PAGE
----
We have lift off.
Last Wednesday, as stocks hit session lows amid fears that the Fed was so polarized on further easing and with the Fed’s dot plot suggesting no more cuts this year that odds of further rate cuts in 2019 dropped precipitously, Chair Powell catalyzed a dramatic rebound in risk assets when during his press conference he said that “It is certainly possible that we’ll need to resume the organic growth of the balance sheet sooner than we thought.“
One day later, with the Fed engaging in overnight repos to unfreeze the clogged up plumbing in the repo market, the release of the Fed’s weekly H.4.1 statement confirmed that Powell was spot on: the Fed had indeed resumed the growth of the Fed’s balance sheet “sooner than we thought.” Whether or not said growth is “organic” is the topic of a separate discussion, but as expected the week’s rolling $75 billion overnight repo facility meant that the Fed’s balance sheet posted its first substantial increase for the first time since the end of QE3 in 2014, rising by $75 billion to $3.845 trillion.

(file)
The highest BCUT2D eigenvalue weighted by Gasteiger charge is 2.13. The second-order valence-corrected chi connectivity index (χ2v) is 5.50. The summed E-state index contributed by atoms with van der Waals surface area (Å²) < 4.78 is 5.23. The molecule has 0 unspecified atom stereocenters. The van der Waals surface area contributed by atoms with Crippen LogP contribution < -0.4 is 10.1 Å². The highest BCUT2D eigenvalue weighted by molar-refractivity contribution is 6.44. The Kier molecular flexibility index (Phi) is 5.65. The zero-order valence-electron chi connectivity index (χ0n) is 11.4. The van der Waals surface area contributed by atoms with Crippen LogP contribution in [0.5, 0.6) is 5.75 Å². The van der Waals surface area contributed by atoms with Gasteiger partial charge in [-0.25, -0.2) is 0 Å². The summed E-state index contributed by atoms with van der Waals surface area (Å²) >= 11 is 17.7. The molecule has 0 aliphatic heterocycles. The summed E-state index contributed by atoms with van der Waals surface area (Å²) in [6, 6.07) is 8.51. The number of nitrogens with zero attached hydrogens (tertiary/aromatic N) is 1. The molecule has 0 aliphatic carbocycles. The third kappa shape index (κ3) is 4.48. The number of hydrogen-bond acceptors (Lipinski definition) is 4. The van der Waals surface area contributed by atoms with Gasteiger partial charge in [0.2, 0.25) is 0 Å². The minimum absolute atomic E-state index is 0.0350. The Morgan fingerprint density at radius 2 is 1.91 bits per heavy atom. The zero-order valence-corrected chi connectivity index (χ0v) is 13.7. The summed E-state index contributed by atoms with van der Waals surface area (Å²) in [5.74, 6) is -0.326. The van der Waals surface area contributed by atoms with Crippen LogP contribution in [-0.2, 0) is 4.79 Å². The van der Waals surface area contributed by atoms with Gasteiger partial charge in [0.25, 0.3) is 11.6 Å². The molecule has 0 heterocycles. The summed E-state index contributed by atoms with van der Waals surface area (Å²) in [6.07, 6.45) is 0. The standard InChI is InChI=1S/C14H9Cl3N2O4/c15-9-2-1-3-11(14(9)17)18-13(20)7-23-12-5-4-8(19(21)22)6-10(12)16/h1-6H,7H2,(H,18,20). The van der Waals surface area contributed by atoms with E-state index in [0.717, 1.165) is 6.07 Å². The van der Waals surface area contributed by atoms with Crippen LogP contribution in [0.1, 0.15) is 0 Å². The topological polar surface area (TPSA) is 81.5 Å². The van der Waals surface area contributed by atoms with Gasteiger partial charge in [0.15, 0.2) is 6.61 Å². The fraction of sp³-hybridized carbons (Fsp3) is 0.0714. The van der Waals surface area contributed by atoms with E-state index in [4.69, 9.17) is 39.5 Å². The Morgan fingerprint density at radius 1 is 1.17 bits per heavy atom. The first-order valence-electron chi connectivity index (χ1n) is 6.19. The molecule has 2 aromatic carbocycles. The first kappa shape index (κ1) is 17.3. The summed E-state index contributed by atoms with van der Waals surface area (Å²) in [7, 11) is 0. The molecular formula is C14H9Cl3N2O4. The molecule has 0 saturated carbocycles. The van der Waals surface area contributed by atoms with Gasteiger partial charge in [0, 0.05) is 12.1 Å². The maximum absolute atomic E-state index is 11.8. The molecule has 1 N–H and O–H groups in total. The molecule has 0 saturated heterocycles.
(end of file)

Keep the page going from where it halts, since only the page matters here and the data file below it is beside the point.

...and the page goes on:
The offsetting balance sheet liability was the Treasury General Account, or the cash the US Treasury holds at the Fed, which soared by a whopping $119 billion in one week, rising to $303 billion as of September 18, which increase frequent readers will recall, was precisely the catalyst we said at the start of August would precipitate a dollar shortage, and unleash a tantrum in the repo market. That’s precisely what happened.
Incidentally, we also said that since both overnight and term repos would be insufficient to resolve a problem that was ultimately a function of too few reserves in the system, that this would culminate with a return of open market purchases of securities by the Fed, i.e. QE.
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